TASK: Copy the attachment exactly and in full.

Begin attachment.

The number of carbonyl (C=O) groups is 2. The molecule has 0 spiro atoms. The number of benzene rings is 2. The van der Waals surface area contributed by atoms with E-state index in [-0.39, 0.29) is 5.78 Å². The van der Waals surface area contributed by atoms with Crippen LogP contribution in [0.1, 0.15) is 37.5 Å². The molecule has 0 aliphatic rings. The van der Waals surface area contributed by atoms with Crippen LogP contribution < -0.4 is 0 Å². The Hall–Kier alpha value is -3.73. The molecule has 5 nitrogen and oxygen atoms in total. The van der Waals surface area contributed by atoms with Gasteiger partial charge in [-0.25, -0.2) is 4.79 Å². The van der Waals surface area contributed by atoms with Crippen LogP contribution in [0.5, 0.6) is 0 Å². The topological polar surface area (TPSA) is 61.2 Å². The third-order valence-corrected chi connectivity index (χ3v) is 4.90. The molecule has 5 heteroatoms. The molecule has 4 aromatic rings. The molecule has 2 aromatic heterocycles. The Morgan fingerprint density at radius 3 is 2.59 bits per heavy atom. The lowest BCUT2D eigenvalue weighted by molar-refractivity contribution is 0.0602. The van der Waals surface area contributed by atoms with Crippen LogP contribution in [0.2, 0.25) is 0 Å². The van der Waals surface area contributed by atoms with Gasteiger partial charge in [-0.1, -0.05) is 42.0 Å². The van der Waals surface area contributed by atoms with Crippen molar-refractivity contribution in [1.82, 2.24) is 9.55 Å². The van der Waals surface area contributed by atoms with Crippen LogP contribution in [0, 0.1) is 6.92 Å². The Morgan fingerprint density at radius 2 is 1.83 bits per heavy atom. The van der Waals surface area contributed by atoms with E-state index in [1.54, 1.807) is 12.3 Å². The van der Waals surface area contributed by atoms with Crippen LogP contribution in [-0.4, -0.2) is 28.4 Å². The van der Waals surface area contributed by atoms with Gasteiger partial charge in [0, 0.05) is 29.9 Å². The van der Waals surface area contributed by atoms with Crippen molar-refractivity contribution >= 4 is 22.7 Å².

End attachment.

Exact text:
The number of carbonyl (C=O) groups is 2. The molecule has 0 spiro atoms. The number of benzene rings is 2. The van der Waals surface area contributed by atoms with E-state index in [-0.39, 0.29) is 5.78 Å². The van der Waals surface area contributed by atoms with Crippen LogP contribution in [0.1, 0.15) is 37.5 Å². The molecule has 0 aliphatic rings. The van der Waals surface area contributed by atoms with Crippen LogP contribution < -0.4 is 0 Å². The Hall–Kier alpha value is -3.73. The molecule has 5 nitrogen and oxygen atoms in total. The van der Waals surface area contributed by atoms with Gasteiger partial charge in [-0.25, -0.2) is 4.79 Å². The van der Waals surface area contributed by atoms with Crippen LogP contribution in [0.5, 0.6) is 0 Å². The topological polar surface area (TPSA) is 61.2 Å². The third-order valence-corrected chi connectivity index (χ3v) is 4.90. The molecule has 5 heteroatoms. The molecule has 4 aromatic rings. The molecule has 2 aromatic heterocycles. The Morgan fingerprint density at radius 3 is 2.59 bits per heavy atom. The lowest BCUT2D eigenvalue weighted by molar-refractivity contribution is 0.0602. The van der Waals surface area contributed by atoms with Crippen LogP contribution in [0.2, 0.25) is 0 Å². The van der Waals surface area contributed by atoms with Gasteiger partial charge in [-0.1, -0.05) is 42.0 Å². The van der Waals surface area contributed by atoms with Crippen molar-refractivity contribution in [1.82, 2.24) is 9.55 Å². The van der Waals surface area contributed by atoms with Crippen LogP contribution in [0, 0.1) is 6.92 Å². The Morgan fingerprint density at radius 2 is 1.83 bits per heavy atom. The van der Waals surface area contributed by atoms with E-state index in [1.54, 1.807) is 12.3 Å². The van der Waals surface area contributed by atoms with Crippen LogP contribution in [-0.4, -0.2) is 28.4 Å². The van der Waals surface area contributed by atoms with Gasteiger partial charge in [0, 0.05) is 29.9 Å². The van der Waals surface area contributed by atoms with Crippen molar-refractivity contribution >= 4 is 22.7 Å².